Japan Geoscience Union Meeting 2019

Presentation information

[E] Oral

S (Solid Earth Sciences ) » S-CG Complex & General

[S-CG51] Role of volatiles on Earth and planetary dynamics

Thu. May 30, 2019 1:45 PM - 3:15 PM A11 (TOKYO BAY MAKUHARI HALL)

convener:Takayuki Ishii(Bavarian Research Institute, University of Bayreuth), Eiji Ohtani(Department of Earth and Planetary Materials Science, Graduate School of Science, Tohoku University), Michihiko Nakamura(Division of Earth and Planetary Materials Science, Department of Earth Science, Graduate School of Science, Tohoku University), Bjorn Mysen(Geophysical Laboratory, Carnegie Inst. Washington), Chairperson:Michihiko Nakamura, Eiji Ohtani(Tohoku University)

2:15 PM - 2:30 PM

[SCG51-03] Fluid circulation in the forearc mantle wedge inferred from the dihedral angle in an olivine-H2O-NaCl system

*Yongsheng HUANG1, Takayuki Nakatani1, Michihiko Nakamura1, Catherine McCammon2 (1.Graduate School of Science, Tohoku University, 2.Byerisches Geoinstitut, University of Bayreuth)

Keywords:dihedral angle, NaCl-bearing, fluid network, mantle wedge, subduction zone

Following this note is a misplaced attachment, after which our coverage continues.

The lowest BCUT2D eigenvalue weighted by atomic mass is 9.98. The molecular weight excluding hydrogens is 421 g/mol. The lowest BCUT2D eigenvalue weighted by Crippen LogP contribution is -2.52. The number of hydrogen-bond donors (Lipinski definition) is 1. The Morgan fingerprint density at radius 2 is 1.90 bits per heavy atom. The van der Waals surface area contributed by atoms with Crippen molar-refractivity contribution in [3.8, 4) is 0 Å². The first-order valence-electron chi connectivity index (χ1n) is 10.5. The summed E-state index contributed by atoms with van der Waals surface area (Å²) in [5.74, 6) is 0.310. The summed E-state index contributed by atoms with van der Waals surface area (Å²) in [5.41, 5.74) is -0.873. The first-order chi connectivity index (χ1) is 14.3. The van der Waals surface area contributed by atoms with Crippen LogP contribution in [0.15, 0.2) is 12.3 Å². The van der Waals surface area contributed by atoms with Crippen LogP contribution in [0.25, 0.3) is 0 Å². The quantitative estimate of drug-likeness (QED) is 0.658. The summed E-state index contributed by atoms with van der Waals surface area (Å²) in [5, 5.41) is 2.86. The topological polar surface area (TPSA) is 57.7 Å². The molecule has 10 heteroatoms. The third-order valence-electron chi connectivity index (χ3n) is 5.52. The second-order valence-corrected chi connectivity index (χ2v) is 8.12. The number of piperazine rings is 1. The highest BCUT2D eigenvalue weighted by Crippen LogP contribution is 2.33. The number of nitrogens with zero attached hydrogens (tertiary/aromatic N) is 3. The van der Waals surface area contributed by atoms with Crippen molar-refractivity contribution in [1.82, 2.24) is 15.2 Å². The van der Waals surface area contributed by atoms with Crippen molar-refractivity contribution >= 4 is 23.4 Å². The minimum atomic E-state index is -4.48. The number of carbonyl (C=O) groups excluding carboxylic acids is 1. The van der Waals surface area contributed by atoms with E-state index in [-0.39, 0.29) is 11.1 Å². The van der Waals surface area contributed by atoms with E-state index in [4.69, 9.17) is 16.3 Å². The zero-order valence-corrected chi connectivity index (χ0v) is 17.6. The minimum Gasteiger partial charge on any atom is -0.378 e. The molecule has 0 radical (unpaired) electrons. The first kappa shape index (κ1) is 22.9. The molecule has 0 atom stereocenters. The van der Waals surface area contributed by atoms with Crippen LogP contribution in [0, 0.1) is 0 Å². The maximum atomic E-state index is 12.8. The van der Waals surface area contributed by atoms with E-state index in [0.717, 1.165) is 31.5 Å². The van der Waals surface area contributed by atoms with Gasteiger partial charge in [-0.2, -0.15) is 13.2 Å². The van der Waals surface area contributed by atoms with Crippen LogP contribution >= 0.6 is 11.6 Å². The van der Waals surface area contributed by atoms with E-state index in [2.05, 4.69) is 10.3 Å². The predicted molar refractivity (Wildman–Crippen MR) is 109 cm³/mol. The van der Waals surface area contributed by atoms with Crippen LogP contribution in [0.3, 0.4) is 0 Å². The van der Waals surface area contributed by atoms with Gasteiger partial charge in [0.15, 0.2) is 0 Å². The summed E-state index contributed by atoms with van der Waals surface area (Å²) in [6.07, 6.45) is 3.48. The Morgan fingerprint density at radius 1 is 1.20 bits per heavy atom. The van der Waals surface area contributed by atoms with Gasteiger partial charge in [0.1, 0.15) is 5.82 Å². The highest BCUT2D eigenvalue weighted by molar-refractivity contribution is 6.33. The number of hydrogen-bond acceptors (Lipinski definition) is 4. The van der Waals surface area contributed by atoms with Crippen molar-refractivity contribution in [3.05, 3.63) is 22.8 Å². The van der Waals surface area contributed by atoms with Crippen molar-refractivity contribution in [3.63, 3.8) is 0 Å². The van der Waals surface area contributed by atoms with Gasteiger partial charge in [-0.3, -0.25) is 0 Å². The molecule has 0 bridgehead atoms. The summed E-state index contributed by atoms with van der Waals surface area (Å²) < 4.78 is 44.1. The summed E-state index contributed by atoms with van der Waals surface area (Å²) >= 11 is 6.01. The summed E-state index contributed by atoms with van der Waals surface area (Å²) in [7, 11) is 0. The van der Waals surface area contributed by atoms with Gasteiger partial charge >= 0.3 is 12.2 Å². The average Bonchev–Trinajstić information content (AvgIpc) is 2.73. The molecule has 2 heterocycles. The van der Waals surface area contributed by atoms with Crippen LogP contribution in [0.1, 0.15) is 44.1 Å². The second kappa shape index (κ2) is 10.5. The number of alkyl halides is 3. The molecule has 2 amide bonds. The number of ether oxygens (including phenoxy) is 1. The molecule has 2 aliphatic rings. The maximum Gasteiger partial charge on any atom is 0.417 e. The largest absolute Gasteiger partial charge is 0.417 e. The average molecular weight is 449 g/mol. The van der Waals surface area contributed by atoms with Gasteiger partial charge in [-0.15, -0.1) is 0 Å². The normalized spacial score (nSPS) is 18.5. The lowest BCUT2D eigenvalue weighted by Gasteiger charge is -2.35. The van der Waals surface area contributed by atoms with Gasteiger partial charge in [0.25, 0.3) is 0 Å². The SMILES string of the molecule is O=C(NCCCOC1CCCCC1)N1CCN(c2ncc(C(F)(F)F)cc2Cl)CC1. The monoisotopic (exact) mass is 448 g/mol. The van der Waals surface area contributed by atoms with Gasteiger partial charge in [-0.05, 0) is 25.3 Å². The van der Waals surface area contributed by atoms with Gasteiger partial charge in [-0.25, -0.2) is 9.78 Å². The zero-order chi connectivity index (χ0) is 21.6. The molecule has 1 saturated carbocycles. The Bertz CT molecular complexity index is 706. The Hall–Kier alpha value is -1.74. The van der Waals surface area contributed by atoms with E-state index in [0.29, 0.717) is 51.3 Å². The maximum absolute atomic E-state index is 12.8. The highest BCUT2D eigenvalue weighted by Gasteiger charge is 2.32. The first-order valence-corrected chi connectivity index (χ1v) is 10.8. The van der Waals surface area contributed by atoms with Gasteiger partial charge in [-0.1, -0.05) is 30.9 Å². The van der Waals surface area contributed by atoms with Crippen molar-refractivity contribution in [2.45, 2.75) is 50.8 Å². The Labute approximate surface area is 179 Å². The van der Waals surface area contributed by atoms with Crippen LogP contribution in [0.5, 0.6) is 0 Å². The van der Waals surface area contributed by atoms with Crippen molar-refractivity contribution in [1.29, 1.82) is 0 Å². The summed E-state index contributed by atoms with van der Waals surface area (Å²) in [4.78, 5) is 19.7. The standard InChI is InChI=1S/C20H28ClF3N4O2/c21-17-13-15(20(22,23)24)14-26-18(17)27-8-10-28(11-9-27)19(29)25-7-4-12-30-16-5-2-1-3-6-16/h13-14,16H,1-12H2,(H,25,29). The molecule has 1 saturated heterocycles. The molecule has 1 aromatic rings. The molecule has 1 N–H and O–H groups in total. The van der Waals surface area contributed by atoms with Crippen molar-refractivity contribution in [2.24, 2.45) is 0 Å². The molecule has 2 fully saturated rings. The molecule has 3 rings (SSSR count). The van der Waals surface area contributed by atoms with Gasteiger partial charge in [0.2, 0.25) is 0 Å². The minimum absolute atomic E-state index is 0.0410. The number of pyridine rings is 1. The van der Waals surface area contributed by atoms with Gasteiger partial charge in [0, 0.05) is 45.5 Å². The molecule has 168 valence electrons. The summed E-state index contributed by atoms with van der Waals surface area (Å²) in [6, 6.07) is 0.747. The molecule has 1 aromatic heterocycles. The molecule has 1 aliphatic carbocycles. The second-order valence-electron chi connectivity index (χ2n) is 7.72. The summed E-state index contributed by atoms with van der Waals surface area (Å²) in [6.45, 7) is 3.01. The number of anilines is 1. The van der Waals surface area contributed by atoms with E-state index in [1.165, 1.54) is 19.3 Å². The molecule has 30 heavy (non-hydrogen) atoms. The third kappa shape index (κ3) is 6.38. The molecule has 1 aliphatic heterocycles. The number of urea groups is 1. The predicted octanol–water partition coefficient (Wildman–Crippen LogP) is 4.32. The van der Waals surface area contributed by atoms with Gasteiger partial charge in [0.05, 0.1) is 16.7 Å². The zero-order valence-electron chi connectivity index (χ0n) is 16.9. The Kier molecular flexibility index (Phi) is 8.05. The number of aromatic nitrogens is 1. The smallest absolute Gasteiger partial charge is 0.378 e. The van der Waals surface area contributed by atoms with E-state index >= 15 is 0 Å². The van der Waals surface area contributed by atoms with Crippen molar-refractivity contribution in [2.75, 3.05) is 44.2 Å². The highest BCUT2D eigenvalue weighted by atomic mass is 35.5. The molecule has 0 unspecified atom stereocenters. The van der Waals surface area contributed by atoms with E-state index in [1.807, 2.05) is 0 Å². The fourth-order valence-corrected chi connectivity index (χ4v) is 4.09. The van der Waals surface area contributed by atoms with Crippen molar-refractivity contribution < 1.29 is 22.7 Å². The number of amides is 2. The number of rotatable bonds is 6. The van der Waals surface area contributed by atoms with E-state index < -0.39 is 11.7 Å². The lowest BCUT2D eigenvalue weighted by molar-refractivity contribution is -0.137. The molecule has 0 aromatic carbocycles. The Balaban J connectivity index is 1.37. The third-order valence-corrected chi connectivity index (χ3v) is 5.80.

In subduction zones, the circulation of slab-released aqueous fluids is crucial to understand the generation of arc magma and recycle of materials, and further to constrain the global geodynamics. The infiltration of aqueous fluids plays an important role in controlling geophysical properties of the mantle wedge such as elasticity, permeability and electrical conductivity. Recently, magnetotellulic studies found a high electrical conductor beneath the fore-arc region which was interpreted as a storage of voluminous slab-derived fluid, implying the presence of permeable mantle wedge at fore-arc depths. By contrast, experimental constraints on dihedral (wetting) angle (θ) in the olivine-H2O system indicated the fluid is once trapped in isolated pores (θ> 60°) within the down-dragging mantle matrixat fore-arc depths and finally released just beneath the arc volcano where θ< 60°. Here we present the precisely determined dihedral angles in the olivine and NaCl-bearing aqueous fluid (5–27.5 wt% NaCl) system at 1–4 GPa and 800–1100°C to reveal the influence of NaCl on the fluid connectivity because the NaCl is now recognized to be an important constituent of subduction zone fluids. We found that NaCl significantly decreases θdown to below 60° at all the investigated temperature and pressure conditions even at 5 wt% NaCl. Our results suggest that released NaCl-bearing aqueous fluid begins to form an interconnected network in the mantle at relatively shallow depths of ~80 km and can partly penetrate the fore-arc crust without causing mantle melting, which could account for the high electrical conductivity anomalies beneath the for-are region. Our model also emphasizes that partial melting of peridotite triggered by the addition of aqueous fluid can occur more widely than that previously thought, and implies that the release depth of aqueous fluid is not a primary control on the volcanic front position. This work was supported by the JSPS Japanese-German Graduate Externship.